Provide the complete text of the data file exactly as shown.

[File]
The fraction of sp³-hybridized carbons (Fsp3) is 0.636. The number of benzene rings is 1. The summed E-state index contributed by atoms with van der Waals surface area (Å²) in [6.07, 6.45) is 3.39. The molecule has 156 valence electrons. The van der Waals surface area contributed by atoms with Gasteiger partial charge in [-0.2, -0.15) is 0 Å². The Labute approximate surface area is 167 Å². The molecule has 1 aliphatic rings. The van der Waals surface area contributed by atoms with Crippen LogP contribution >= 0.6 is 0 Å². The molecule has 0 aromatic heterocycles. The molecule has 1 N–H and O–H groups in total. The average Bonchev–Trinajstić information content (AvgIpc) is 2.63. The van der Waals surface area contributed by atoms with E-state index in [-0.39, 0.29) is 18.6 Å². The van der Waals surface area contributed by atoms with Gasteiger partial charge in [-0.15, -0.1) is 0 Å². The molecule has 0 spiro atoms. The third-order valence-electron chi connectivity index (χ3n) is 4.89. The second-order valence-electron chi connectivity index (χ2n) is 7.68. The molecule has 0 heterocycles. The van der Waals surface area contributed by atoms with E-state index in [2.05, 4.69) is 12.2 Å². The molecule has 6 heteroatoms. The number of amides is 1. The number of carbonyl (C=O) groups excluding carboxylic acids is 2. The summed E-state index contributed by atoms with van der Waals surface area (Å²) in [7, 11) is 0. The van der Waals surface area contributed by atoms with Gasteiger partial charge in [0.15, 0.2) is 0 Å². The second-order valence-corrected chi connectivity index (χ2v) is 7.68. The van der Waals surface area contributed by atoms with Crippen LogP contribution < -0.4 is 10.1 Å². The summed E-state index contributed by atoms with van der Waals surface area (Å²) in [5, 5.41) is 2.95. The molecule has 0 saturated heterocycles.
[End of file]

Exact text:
The fraction of sp³-hybridized carbons (Fsp3) is 0.636. The number of benzene rings is 1. The summed E-state index contributed by atoms with van der Waals surface area (Å²) in [6.07, 6.45) is 3.39. The molecule has 156 valence electrons. The van der Waals surface area contributed by atoms with Gasteiger partial charge in [-0.2, -0.15) is 0 Å². The Labute approximate surface area is 167 Å². The molecule has 1 aliphatic rings. The van der Waals surface area contributed by atoms with Crippen LogP contribution >= 0.6 is 0 Å². The molecule has 0 aromatic heterocycles. The molecule has 1 N–H and O–H groups in total. The average Bonchev–Trinajstić information content (AvgIpc) is 2.63. The van der Waals surface area contributed by atoms with E-state index in [-0.39, 0.29) is 18.6 Å². The van der Waals surface area contributed by atoms with Gasteiger partial charge in [-0.15, -0.1) is 0 Å². The molecule has 0 spiro atoms. The third-order valence-electron chi connectivity index (χ3n) is 4.89. The second-order valence-electron chi connectivity index (χ2n) is 7.68. The molecule has 0 heterocycles. The van der Waals surface area contributed by atoms with E-state index in [2.05, 4.69) is 12.2 Å². The molecule has 6 heteroatoms. The number of amides is 1. The number of carbonyl (C=O) groups excluding carboxylic acids is 2. The summed E-state index contributed by atoms with van der Waals surface area (Å²) in [7, 11) is 0. The van der Waals surface area contributed by atoms with Gasteiger partial charge in [0.15, 0.2) is 0 Å². The second-order valence-corrected chi connectivity index (χ2v) is 7.68. The van der Waals surface area contributed by atoms with Crippen LogP contribution < -0.4 is 10.1 Å². The summed E-state index contributed by atoms with van der Waals surface area (Å²) in [5, 5.41) is 2.95. The molecule has 0 saturated heterocycles.